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Mathematical Formulae

Rearranging Equations II (Quadratic Equations)

So far we have looked at only formulae in which the formula can be evaluated by substituting a value ONCE and then doing many operations on that value, but not all exzpressions are of that type. For some more than one substitution is necessary.

Equation Type

For an expression of the ONE term type we can always use the methods given so far.

Given the expression    y=(6+e^((3-2*b)/7))^3, we can rearrange to make b the subject of the formula because once we have a value for b, we need only do 6 operations to obtain y. These are in order, multiply by -2, add 3, divide by 7, take the exponent, add 6 then finally take the cube root. If we take y, cube it, subtract 6, take the natural logarithm, multiply by 7, subtract 3 and divide by -2, b can be obtained.

In contrast a simple expression like y = x2 + 8x cannot because, as written, we have to substitute x TWICE to evaluate y, once to evaluate x2 and once to evaluate 8x.

Click on the number of substitutions of x needed to evaluate the expression:

y = 6log (x + 1)      1 2 3

y = 2(7x3 - 20)      1 2 3

y = x + 1/x      1 2 3

y = x3 - 5x2 + 19x      1 2 3

y = xex      1 2 3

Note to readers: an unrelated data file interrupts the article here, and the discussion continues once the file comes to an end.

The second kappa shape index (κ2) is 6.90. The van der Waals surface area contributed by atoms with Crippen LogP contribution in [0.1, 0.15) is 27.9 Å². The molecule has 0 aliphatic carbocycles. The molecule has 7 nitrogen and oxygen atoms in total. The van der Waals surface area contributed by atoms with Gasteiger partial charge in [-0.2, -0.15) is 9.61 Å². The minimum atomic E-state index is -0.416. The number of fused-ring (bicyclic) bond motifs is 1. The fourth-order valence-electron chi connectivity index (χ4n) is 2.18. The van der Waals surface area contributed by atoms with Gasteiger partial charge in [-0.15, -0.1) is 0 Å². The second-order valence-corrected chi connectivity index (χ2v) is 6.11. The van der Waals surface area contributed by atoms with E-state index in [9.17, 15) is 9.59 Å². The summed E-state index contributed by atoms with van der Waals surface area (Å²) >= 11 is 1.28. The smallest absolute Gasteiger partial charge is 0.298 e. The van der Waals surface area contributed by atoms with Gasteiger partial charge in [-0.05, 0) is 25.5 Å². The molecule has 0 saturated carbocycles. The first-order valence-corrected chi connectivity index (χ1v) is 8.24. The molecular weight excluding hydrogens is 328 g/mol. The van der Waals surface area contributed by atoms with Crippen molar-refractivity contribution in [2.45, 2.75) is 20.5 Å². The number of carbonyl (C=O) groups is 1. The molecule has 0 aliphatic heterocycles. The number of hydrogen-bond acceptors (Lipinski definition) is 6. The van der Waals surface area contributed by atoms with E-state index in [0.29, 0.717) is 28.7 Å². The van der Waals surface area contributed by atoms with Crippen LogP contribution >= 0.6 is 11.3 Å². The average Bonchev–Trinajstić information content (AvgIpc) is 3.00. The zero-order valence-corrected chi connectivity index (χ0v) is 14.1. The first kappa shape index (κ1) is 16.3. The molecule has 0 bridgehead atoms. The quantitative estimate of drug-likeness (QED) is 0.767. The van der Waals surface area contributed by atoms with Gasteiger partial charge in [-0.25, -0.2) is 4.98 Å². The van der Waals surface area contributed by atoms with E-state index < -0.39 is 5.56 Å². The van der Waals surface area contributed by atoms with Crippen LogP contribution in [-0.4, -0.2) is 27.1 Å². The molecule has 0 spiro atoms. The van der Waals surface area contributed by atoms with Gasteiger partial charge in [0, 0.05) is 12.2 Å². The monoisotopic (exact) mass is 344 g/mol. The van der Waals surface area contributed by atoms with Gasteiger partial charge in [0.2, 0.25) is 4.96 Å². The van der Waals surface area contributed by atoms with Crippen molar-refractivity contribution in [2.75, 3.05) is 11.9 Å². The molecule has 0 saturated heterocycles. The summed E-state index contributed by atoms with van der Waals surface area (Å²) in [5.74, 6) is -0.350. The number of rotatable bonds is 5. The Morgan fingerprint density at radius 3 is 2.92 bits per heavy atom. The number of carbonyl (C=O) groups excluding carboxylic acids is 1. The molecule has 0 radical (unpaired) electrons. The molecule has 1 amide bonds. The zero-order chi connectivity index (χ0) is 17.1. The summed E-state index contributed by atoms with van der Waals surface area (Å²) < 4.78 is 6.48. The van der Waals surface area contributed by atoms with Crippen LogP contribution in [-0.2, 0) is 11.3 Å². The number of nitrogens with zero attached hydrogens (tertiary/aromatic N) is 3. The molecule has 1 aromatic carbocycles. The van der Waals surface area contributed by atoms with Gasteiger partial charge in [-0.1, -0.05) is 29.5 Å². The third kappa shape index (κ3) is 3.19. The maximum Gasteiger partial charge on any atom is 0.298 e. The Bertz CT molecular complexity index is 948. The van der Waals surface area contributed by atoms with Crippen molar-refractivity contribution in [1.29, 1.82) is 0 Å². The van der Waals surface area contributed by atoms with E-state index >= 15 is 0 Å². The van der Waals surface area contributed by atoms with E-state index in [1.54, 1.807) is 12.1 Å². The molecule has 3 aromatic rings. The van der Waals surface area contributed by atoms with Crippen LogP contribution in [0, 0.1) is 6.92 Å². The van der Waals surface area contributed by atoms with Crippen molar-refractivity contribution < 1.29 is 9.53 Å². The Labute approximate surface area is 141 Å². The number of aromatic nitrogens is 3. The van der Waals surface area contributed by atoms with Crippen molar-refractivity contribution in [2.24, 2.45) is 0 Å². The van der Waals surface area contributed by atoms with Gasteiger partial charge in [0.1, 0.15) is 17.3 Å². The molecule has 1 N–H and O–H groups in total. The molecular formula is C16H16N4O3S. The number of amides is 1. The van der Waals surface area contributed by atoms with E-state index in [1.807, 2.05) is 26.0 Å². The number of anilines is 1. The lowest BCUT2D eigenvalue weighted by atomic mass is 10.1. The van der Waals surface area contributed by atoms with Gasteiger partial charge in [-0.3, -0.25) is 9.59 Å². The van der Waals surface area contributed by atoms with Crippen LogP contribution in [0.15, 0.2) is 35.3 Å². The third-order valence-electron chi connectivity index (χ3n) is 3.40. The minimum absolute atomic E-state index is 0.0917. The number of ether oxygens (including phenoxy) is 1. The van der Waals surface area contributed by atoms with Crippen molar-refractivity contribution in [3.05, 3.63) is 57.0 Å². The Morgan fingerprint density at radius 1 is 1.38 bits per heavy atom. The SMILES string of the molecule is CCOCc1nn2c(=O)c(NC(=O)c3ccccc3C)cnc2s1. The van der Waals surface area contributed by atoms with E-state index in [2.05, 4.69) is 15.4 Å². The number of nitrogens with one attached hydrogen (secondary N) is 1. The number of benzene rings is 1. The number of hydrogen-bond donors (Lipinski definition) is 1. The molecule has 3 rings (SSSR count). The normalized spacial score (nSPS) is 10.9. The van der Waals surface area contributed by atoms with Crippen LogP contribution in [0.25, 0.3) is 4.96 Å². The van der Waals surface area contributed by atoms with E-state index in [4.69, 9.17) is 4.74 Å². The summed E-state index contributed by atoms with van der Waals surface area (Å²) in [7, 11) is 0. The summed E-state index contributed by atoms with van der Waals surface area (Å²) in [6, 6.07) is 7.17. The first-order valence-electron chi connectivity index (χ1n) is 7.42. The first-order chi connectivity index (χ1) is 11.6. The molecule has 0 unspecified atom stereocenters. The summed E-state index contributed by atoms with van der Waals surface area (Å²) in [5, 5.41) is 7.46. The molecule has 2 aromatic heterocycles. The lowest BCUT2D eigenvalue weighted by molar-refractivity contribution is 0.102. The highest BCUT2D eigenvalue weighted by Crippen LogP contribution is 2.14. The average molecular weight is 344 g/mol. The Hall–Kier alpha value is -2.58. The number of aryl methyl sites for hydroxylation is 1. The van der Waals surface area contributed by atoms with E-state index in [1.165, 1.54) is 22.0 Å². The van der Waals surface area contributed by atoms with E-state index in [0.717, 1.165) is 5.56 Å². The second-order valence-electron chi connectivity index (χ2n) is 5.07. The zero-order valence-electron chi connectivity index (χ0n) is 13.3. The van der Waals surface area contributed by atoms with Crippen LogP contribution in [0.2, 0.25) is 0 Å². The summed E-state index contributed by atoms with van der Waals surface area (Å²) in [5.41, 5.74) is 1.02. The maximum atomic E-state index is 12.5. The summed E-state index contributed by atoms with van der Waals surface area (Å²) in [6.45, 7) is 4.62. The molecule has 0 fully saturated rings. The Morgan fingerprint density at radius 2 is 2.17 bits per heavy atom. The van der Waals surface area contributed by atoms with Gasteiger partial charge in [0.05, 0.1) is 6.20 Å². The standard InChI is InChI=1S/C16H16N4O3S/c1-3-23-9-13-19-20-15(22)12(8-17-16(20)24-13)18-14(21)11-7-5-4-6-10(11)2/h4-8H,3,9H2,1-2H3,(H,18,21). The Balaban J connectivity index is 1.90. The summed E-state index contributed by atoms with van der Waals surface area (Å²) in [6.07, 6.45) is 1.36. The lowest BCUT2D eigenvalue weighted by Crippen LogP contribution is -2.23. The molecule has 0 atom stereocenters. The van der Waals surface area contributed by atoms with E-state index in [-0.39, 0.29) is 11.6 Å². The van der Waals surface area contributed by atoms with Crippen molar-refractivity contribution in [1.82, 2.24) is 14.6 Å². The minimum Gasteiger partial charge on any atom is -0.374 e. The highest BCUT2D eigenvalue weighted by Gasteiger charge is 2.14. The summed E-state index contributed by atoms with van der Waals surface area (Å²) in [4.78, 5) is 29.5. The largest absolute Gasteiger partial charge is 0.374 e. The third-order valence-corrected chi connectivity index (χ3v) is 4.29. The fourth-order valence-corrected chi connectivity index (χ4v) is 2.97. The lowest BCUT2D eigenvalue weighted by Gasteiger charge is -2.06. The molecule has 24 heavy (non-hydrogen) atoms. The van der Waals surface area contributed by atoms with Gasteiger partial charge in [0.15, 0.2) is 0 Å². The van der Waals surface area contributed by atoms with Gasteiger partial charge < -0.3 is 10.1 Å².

There is a nice way to convert quadratic expressions to a form which requires only one substitution.

Rearranging Quadratic Equations

Recall the form of a "perfect square": y = (x + b)2 = x2 + 2bx + b2

Notice that the first expression requires only one substitution whereas the right expression needs two. If we can write our expression in the bracketed form we can rearrange it.

Let's look at the expression    y = x2 + 6x - 5  

We could write it as y = x2 + 2*3x + 32 - 32 - 5

in which case we can also write it as y = (x + 3)2 - 14

Now it only requires one substitution of x.  It can be rearranged by taking y, adding 14, taking the square root then subtracting 3.


Lets check.  If x = 0, using the original expression, y = -5.  Now put the value of y into our new expression:


That was easy with simple numbers.  Now lets consider the more general form of a quadratic:

y = ax2 + bx + c

By rearranging, we can make one side equal zero, then use the quadraticformula to solve for x.

In this case subtract y from both sides to obtain 0 on the left side.

0 = -x2 + 2x + 29 - y

Now we can use the quadratic formula.Remember that for 0 = ax2 + bx + c, the solutions are:x=(-b +/- sqrt(b^2-4ac))/(2*a) .

In our example, a = -1, b = 2 and c = (29-y).  Substituting these values into the quadratic formula we obtain:

x=(-2 +/- sqrt(2^2-4(-1)(29-y)))/(2*(-1))

This expression can be simplified by multiplying and collecting like terms.

x=(-2 +/- sqrt(4+4(29-y)))/(2*(-1)) x=(-2 +/- sqrt(4(30-y)))/(2*(-1))

Recognise that 4 has a known square root, so that can be evaluated

x=(-2 +/- sqrt(4)*sqrt(30-y))/(2*(-1)) x=(-2 +/- 2*sqrt(30-y))/(2*(-1))

And -2 is common to numerator and denominator so may be cancelled.

x= 1 +/- sqrt(30-y)




More Quadratic Exercises

<< Rearranging Equations I (Simple Equations) | Formulae Index | Rearranging Equations III (Harder Examples)>>


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